I have count data that is bounded on one side at zero (see image). It is bimodal and I think it results from two different processes. I would like to fit a poisson distribution around the hump around zero, and a gaussian distribution around the hump at higher values. Then, I would like to find a cutoff separating the values into the two distributions. However, I'm struggling to find a method in R to do so. Does anyone know of an R package that can do this?

my distribution

  • $\begingroup$ This would be a truly strange thing to do because the Poisson distribution is supported only on the natural numbers but the Gaussian is a continuous distribution supported everywhere. I'm sure there won't be any R package to do this! BTW, one can eyeball this plot and see that any Poisson-shaped component could account only for some of the values between $0$ and $4,$ making it obvious a Gaussian wouldn't even be a bad approximation to the rest. Rather than pursuing this dead end, why don't you tell us what your underlying problem is? $\endgroup$ – whuber Dec 18 '20 at 22:11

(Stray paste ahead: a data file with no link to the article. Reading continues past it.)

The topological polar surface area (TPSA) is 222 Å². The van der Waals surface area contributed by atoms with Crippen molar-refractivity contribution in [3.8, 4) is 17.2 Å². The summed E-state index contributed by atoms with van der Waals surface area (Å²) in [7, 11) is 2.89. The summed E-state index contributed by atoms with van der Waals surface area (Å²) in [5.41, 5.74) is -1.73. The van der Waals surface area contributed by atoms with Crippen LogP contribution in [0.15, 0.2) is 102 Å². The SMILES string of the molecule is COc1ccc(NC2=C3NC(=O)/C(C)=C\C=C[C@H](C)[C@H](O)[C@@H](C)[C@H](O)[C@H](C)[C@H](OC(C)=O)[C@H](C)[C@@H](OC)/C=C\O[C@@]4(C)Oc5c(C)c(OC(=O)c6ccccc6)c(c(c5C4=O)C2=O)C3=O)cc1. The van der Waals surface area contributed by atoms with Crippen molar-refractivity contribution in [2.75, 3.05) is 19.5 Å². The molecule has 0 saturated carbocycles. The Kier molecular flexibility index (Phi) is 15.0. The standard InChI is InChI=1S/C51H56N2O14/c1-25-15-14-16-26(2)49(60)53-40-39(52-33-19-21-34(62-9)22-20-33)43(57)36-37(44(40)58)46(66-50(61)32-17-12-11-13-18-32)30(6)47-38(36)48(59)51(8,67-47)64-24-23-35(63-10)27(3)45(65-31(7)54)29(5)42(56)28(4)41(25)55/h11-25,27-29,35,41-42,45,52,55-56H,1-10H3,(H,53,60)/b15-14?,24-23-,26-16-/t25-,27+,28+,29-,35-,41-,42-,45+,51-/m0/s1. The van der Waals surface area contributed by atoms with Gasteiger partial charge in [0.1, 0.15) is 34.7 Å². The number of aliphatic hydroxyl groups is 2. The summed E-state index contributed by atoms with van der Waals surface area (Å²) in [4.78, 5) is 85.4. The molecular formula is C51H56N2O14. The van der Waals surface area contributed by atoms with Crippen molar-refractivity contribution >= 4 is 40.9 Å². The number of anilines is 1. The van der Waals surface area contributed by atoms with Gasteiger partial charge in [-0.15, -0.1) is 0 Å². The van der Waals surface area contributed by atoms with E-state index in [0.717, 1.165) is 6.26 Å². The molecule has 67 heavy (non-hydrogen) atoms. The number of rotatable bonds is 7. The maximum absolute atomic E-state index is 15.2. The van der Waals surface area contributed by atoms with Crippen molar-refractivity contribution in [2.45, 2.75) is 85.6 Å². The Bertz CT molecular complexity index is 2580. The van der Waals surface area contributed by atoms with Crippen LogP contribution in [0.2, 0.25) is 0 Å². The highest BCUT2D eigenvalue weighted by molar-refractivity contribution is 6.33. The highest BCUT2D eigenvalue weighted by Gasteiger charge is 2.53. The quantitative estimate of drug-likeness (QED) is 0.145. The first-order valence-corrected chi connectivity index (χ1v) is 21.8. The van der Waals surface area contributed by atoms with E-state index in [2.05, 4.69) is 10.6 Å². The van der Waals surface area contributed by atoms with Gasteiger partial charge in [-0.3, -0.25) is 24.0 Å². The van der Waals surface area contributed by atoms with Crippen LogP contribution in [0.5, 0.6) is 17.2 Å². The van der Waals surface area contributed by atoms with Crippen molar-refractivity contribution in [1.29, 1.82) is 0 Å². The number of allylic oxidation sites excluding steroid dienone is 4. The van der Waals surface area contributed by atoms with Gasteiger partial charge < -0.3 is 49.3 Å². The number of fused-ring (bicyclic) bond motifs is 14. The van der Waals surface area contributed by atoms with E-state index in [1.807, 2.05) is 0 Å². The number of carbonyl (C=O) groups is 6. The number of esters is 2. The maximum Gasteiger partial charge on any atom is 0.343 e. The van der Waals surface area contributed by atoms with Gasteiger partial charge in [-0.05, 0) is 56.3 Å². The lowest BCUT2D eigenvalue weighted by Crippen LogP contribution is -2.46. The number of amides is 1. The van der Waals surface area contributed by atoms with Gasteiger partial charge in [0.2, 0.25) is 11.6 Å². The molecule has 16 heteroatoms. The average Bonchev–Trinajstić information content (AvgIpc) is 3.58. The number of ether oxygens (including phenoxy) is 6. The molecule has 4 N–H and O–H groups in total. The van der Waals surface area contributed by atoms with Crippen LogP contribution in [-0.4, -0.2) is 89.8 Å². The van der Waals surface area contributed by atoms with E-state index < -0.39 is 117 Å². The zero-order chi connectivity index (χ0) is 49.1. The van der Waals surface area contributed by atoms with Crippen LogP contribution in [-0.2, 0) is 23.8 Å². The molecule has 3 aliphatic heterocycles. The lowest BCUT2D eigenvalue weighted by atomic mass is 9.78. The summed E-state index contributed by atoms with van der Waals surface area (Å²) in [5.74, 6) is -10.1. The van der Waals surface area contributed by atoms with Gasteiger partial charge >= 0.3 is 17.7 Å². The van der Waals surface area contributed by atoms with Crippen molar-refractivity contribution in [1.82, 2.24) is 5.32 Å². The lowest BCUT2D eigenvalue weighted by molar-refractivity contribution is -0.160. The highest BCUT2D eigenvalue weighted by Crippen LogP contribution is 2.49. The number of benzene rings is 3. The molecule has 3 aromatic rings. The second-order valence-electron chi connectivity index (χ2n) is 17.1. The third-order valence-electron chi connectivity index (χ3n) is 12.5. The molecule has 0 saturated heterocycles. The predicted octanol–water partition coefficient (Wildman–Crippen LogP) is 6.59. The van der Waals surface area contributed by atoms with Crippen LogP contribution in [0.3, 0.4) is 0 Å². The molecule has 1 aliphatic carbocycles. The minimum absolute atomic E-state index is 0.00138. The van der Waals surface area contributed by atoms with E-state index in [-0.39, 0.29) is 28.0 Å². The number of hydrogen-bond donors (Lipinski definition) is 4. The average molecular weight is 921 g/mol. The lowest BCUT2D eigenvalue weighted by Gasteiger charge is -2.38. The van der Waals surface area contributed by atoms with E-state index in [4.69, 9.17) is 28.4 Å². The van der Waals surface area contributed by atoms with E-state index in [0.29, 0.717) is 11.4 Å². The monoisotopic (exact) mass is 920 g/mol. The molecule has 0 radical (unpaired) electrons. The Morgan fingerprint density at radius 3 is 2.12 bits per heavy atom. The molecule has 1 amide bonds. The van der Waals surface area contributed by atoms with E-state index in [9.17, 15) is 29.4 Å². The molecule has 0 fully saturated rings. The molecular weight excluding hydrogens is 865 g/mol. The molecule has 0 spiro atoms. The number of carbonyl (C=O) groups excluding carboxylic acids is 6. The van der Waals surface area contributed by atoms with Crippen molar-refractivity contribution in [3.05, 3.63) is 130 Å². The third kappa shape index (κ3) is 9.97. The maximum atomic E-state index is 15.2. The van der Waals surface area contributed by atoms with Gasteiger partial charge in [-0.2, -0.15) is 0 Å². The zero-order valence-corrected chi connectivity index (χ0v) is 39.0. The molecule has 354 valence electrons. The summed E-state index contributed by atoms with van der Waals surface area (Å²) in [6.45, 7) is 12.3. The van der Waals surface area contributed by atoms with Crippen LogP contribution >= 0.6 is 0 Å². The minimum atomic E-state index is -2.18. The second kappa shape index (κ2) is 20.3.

• $\begingroup$ Thanks whuber, that's really informative. My problem: I start off with single cell RNAseq data (a matrix of cols = cells, rows = genes, values = UMI counts). My data is the number of cells a gene is not expressed in (the no. of 0s in each row). scRNAseq data is zero inflated. I expect a subset of 0 values to be artefacts. My goal is to identify those genes which possess mostly 'true' 0s vs artifactual 0s. My hunch is that the R hump represents those genes dominated by artifactual 0s and the L hump predominantly 'true' 0s. I aim to find the cutoff that separates these 2 distributions. $\endgroup$ – jmah Dec 18 '20 at 22:50

Your Answer

By clicking “Post Your Answer”, you agree to our terms of service, privacy policy and cookie policy

Browse other questions tagged or ask your own question.